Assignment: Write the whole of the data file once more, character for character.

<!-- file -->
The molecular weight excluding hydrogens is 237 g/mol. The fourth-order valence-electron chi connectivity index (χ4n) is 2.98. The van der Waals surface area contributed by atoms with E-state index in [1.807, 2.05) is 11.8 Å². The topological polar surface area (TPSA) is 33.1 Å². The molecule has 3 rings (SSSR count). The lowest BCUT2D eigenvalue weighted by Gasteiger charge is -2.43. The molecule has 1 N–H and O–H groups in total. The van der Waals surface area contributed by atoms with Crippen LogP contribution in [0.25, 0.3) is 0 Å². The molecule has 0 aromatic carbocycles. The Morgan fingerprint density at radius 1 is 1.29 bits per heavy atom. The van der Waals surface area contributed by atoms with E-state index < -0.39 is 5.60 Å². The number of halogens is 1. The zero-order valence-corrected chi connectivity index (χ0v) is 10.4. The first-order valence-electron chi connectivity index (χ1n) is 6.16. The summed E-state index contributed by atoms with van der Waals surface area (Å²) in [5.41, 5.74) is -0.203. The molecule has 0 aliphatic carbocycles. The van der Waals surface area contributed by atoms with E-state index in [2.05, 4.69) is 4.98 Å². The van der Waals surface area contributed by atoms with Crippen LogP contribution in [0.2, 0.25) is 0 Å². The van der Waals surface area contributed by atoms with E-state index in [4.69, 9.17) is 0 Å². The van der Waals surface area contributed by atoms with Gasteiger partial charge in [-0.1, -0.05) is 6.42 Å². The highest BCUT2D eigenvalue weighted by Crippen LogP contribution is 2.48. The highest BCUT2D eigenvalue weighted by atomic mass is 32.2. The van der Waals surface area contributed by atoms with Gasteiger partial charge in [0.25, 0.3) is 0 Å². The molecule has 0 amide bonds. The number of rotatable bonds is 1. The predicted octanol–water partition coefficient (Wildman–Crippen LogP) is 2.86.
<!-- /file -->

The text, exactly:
The molecular weight excluding hydrogens is 237 g/mol. The fourth-order valence-electron chi connectivity index (χ4n) is 2.98. The van der Waals surface area contributed by atoms with E-state index in [1.807, 2.05) is 11.8 Å². The topological polar surface area (TPSA) is 33.1 Å². The molecule has 3 rings (SSSR count). The lowest BCUT2D eigenvalue weighted by Gasteiger charge is -2.43. The molecule has 1 N–H and O–H groups in total. The van der Waals surface area contributed by atoms with Crippen LogP contribution in [0.25, 0.3) is 0 Å². The molecule has 0 aromatic carbocycles. The Morgan fingerprint density at radius 1 is 1.29 bits per heavy atom. The van der Waals surface area contributed by atoms with E-state index < -0.39 is 5.60 Å². The number of halogens is 1. The zero-order valence-corrected chi connectivity index (χ0v) is 10.4. The first-order valence-electron chi connectivity index (χ1n) is 6.16. The summed E-state index contributed by atoms with van der Waals surface area (Å²) in [5.41, 5.74) is -0.203. The molecule has 0 aliphatic carbocycles. The van der Waals surface area contributed by atoms with E-state index in [2.05, 4.69) is 4.98 Å². The van der Waals surface area contributed by atoms with Crippen LogP contribution in [0.2, 0.25) is 0 Å². The van der Waals surface area contributed by atoms with E-state index in [4.69, 9.17) is 0 Å². The van der Waals surface area contributed by atoms with Gasteiger partial charge in [-0.1, -0.05) is 6.42 Å². The highest BCUT2D eigenvalue weighted by Crippen LogP contribution is 2.48. The highest BCUT2D eigenvalue weighted by atomic mass is 32.2. The van der Waals surface area contributed by atoms with Gasteiger partial charge in [0.25, 0.3) is 0 Å². The molecule has 0 amide bonds. The number of rotatable bonds is 1. The predicted octanol–water partition coefficient (Wildman–Crippen LogP) is 2.86.